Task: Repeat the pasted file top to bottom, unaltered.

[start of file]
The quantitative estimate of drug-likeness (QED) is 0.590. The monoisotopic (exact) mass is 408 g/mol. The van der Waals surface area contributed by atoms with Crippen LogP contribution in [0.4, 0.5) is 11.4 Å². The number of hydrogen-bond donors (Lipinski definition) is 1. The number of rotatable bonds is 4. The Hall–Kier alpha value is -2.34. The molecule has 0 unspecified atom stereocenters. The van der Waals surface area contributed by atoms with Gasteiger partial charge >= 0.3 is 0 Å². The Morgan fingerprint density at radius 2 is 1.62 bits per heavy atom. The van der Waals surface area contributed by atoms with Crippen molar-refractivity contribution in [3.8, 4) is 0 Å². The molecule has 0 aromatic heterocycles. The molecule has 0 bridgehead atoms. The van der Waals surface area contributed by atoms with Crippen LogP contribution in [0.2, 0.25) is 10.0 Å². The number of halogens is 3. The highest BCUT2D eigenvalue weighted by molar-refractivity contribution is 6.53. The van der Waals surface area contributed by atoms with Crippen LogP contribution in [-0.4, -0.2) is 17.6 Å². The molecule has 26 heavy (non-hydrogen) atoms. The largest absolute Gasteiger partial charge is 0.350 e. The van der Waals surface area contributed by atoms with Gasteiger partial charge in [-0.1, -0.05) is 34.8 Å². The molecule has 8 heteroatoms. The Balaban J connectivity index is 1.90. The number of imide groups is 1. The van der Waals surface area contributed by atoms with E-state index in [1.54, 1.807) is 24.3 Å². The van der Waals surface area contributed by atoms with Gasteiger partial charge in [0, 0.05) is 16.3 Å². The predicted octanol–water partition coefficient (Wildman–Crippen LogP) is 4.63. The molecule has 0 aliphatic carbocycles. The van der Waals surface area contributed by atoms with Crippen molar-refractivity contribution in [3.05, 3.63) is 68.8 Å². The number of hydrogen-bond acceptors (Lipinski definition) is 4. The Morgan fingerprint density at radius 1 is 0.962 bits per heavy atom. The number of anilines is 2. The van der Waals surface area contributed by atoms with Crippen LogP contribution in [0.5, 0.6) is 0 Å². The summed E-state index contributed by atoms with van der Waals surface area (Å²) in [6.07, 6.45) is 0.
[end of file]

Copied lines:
The quantitative estimate of drug-likeness (QED) is 0.590. The monoisotopic (exact) mass is 408 g/mol. The van der Waals surface area contributed by atoms with Crippen LogP contribution in [0.4, 0.5) is 11.4 Å². The number of hydrogen-bond donors (Lipinski definition) is 1. The number of rotatable bonds is 4. The Hall–Kier alpha value is -2.34. The molecule has 0 unspecified atom stereocenters. The van der Waals surface area contributed by atoms with Gasteiger partial charge >= 0.3 is 0 Å². The Morgan fingerprint density at radius 2 is 1.62 bits per heavy atom. The van der Waals surface area contributed by atoms with Crippen molar-refractivity contribution in [3.8, 4) is 0 Å². The molecule has 0 aromatic heterocycles. The molecule has 0 bridgehead atoms. The van der Waals surface area contributed by atoms with Crippen LogP contribution in [0.2, 0.25) is 10.0 Å². The number of halogens is 3. The highest BCUT2D eigenvalue weighted by molar-refractivity contribution is 6.53. The van der Waals surface area contributed by atoms with Crippen LogP contribution in [-0.4, -0.2) is 17.6 Å². The molecule has 26 heavy (non-hydrogen) atoms. The largest absolute Gasteiger partial charge is 0.350 e. The van der Waals surface area contributed by atoms with Gasteiger partial charge in [-0.1, -0.05) is 34.8 Å². The molecule has 8 heteroatoms. The Balaban J connectivity index is 1.90. The number of imide groups is 1. The van der Waals surface area contributed by atoms with E-state index in [1.54, 1.807) is 24.3 Å². The van der Waals surface area contributed by atoms with Gasteiger partial charge in [0, 0.05) is 16.3 Å². The predicted octanol–water partition coefficient (Wildman–Crippen LogP) is 4.63. The molecule has 0 aliphatic carbocycles. The van der Waals surface area contributed by atoms with Crippen molar-refractivity contribution in [3.05, 3.63) is 68.8 Å². The number of hydrogen-bond acceptors (Lipinski definition) is 4. The Morgan fingerprint density at radius 1 is 0.962 bits per heavy atom. The number of anilines is 2. The van der Waals surface area contributed by atoms with Crippen LogP contribution in [0.5, 0.6) is 0 Å². The summed E-state index contributed by atoms with van der Waals surface area (Å²) in [6.07, 6.45) is 0.